This is a motion for summary judgment under Rule 3:56. The plaintiff seeks a judgment setting aside a deed from Regency, Inc., a corporation of New Jersey to Jean G.L.C. van Doorn, one of the defendants, and a money judgment against van Doorn and his wife. From the affidavits filed in the cause the undisputed facts appear to be as follows:
Regency, Inc., was incorporated under the laws of New Jersey in 1941. According to the certificate of incorporation the corporation was formed to engage in the business of buying and selling real and personal property. Five hundred shares of stock having no par value were issued for the sum of $50,000. Of this stock, 498 shares were issued in the name of Marij van Doorn, one in the name of Jean van Doorn and one in the name of Abraham H. Sles. Marij van Doorn was president of the corporation and Jean van Doorn was the treasurer and directing head of the corporation. All three stockholders were directors. Sles later retired from the corporation leaving the van Doorns as the only persons interested in the company as officers, directors and stockholders.
In December, 1941, Regency, Inc., purchased the main tract of the property in dispute for $50,000, using the money originally subscribed for the capital stock. Two adjoining tracts were later purchased for $10,000 and $10,050, respectively. The money used in these purchases was supplied by the van Doorns.
On April 10, 1942, Regency, Inc., entered into a contract with the plaintiff for extensive alterations and additions to the buildings on the property. On November 10, 1943, plaintiff instituted an action at law to recover the amount due under the contract and on February 16, 1948, recovered a judgment in the sum of $23,103.90 and $78.97 costs. The judgment has not been satisfied.
On January 29, 1945, while the suit was pending, Regency, Inc. conveyed all of its property to the defendant, Jean van Doorn. The conveyance was made as part payment on a claim of $290,675.79 which the van Doorns asserted against the corporation. As a result of the conveyance, a credit was given upon the claim of $129,233 and a promissory note for the balance of $161,442.79 in favor of van Doorn was executed by the corporation.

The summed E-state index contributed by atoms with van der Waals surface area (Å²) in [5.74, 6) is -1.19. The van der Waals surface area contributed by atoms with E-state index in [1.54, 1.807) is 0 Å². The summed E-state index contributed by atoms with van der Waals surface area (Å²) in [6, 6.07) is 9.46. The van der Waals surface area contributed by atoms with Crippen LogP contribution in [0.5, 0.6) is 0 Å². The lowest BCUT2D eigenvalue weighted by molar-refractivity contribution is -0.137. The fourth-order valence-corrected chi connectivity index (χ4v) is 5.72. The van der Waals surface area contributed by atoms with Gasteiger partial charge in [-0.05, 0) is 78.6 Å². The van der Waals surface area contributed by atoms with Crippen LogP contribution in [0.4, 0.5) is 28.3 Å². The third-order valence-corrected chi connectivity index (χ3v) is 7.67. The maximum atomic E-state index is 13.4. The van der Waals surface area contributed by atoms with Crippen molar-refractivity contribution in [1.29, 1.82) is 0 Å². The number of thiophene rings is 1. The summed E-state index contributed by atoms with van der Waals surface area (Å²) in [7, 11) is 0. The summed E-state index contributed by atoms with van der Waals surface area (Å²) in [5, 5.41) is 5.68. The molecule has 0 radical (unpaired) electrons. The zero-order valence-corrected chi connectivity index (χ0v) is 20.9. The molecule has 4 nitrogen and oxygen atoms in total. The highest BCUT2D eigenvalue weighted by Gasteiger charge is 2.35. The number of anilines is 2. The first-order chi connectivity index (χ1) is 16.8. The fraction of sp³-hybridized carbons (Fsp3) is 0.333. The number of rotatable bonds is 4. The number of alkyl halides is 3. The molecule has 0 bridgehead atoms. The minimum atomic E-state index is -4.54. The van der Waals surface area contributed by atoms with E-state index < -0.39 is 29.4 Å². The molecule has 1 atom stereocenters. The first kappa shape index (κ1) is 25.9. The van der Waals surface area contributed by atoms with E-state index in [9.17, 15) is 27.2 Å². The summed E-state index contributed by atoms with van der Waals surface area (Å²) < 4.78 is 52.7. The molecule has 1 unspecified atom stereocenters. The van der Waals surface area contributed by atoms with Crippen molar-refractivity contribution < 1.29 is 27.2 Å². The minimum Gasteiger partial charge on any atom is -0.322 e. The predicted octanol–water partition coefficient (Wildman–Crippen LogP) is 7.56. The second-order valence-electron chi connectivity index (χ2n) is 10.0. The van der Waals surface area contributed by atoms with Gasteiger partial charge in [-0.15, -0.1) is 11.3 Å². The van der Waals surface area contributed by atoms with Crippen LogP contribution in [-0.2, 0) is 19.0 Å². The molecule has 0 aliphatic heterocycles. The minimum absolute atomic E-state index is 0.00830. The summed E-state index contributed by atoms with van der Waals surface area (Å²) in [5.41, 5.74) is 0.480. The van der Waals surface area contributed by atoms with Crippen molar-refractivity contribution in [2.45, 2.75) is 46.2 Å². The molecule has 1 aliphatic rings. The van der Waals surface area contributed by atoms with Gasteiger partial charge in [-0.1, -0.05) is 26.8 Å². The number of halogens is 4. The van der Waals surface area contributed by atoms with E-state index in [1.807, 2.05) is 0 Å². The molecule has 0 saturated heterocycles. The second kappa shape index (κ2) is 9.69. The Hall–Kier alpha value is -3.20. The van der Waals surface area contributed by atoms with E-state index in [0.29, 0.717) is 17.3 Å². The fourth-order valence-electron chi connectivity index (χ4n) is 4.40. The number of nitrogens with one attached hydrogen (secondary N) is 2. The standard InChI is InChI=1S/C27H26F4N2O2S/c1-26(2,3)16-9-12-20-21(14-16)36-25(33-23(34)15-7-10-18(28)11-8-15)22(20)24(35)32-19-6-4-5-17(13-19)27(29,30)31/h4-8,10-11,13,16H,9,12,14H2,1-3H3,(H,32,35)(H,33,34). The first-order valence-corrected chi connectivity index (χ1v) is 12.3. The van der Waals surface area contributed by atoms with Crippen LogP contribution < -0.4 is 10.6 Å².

By the conveyance to van Doorn, Regency, Inc., stripped itself of all of its assets except a deposit of $50 for telephone service. At the time, in addition to the van Doorn claim, the corporation was indebted to the plaintiff in the sum of $23,103.90; to William Beyenberg in the amount of $505 and to Frank Ackerman in the sum of $1,460.63. The corporation had never engaged in business other than the transactions above described. It had no income. The property had been and still is used as a residence by the van Doorns, who paid no rent.
On April 16, 1946, Jean van Doorn and his wife conveyed a portion of the property to Howard S. Weaver, et ux. The consideration for the conveyance was the sum of $25,000.
On March 25, 1948, plaintiff filed its bill in the Court of Chancery seeking the aid of the court in the enforcement of its judgment at law. On April 23, 1948, Regency, Inc., filed a petition in bankruptcy and William Henig was elected trustee. On July 20, 1948, with the consent of the Chancellor and of the bankruptcy court, an amended bill of complaint was filed in which the trustee joined as a party defendant. In his answer the trustee admitted all of the allegations of the complaint and joined in the prayers for relief.
Upon the basis of the undisputed fact, it is clear that the conveyance from the corporation to van Doorn was made in contemplation of insolvency. It was made for a past consideration to the person who was fully informed as to the condition of the company. Hence the conveyance was in contravention of R.S. 14:14-2 and is void. Schwartz v. ...